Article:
• Have a limit – We have a $100 limit. If one of us is going to spend $100 or more on something, we shoot a text or a call to each other to see if we are on the same page.
  • Have pocket money – We each budget $25 a month to go in our pocket for whatever the crap we want! This started out because of buying gifts for each other or things we wanted to make a surprise.
  • Have a legacy drawer – The legacy drawer is simply a drawer in our office that has our financial lives in it. When you open the drawer, we have all bank accounts, all investment accounts, car titles, social security information, insurance information, and anything related to our finances. This drawer has everything she would need if something were to happen to me or vice-versa. This drawer will make you sleep better at night.
  • Budget together – Go to the Budget Page to see more about this.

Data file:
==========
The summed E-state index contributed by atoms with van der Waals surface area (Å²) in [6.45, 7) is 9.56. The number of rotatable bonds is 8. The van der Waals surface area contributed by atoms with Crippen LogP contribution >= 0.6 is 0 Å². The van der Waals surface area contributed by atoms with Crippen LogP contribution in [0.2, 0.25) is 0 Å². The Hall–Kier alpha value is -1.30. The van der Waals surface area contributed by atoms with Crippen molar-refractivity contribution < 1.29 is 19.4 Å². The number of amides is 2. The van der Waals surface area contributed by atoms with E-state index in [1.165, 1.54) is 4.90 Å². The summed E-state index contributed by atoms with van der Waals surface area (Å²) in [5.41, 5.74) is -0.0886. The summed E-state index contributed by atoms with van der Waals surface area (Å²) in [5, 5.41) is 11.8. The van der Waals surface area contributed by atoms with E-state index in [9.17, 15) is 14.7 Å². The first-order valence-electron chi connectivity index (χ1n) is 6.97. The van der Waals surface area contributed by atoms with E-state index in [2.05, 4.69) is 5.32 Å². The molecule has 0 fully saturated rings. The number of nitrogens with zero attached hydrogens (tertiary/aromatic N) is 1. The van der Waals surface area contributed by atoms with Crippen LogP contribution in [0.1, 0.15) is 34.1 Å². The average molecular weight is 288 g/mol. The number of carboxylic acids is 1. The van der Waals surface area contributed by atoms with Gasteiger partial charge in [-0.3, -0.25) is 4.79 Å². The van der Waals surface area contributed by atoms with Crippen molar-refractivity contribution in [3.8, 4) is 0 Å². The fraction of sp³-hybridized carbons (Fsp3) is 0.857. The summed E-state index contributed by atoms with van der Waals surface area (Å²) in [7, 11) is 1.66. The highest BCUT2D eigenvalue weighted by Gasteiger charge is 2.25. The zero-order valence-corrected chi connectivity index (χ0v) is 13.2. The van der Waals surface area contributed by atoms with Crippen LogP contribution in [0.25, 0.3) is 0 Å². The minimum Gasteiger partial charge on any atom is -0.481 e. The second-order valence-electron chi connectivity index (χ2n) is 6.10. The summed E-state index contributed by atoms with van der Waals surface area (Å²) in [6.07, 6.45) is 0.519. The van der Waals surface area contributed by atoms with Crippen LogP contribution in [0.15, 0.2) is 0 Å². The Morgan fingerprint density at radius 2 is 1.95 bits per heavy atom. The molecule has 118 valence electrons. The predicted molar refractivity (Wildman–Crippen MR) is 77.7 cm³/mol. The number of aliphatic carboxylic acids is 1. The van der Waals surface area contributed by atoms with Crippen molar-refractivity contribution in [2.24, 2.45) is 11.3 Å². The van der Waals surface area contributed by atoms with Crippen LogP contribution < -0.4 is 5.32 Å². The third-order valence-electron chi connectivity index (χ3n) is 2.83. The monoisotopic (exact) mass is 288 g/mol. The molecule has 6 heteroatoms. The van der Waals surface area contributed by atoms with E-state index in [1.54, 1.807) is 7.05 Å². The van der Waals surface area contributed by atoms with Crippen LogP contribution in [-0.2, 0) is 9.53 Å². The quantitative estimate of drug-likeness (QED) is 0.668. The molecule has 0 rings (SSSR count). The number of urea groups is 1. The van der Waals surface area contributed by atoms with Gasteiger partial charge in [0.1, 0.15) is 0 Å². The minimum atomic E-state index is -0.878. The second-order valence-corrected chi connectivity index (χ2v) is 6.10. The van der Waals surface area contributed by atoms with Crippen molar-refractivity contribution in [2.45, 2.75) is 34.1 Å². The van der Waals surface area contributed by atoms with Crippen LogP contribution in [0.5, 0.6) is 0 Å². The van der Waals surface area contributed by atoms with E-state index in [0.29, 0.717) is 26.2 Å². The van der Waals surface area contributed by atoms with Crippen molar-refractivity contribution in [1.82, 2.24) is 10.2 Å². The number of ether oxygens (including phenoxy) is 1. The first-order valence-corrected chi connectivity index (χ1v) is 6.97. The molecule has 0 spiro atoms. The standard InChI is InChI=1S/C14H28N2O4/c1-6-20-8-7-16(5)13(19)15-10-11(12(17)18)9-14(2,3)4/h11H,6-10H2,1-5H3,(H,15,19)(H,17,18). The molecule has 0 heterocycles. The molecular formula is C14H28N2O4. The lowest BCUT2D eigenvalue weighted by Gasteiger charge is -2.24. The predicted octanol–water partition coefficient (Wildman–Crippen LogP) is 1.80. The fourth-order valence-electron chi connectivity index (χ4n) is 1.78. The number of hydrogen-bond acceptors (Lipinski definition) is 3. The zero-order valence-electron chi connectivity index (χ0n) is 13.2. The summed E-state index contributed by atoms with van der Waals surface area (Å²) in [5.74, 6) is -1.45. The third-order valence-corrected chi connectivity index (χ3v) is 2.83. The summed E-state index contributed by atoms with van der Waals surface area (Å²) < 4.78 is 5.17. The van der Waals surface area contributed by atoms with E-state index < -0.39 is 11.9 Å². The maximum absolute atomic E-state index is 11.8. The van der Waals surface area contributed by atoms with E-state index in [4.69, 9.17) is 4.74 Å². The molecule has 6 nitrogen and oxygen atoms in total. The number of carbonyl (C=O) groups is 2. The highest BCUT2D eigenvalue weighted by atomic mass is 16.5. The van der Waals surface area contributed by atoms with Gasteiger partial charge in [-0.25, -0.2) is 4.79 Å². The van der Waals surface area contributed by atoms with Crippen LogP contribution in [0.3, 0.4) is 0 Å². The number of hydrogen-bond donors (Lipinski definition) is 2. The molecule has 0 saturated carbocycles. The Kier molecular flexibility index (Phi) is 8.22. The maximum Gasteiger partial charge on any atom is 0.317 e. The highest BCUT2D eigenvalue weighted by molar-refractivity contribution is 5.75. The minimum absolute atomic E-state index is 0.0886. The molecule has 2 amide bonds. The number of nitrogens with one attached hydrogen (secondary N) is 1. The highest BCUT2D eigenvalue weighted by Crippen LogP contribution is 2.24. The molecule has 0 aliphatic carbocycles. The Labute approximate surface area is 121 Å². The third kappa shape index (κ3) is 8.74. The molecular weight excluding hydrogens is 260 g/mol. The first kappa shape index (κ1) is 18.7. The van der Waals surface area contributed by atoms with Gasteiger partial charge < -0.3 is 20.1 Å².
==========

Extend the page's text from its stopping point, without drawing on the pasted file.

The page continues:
• Talk about money and your goals regularly – Goals are on paper, but also in pencil. As we grow, things change, and we talk about where and how we are going to get to OUR awesome.
  • Teach the kids about money – They are watching and we understand more is caught than taught.
  • Be on the radar for dumb – We are human and still will figure out something dumb to do with money. Rarely do both of us have this dumb feeling at the same time, so one of us is always the voice of reason. Pay attention and listen to that person!
  • Give together – Whether it’s money, time, or both, we do it together. This is probably the most fun we have had during our financial freedom journey.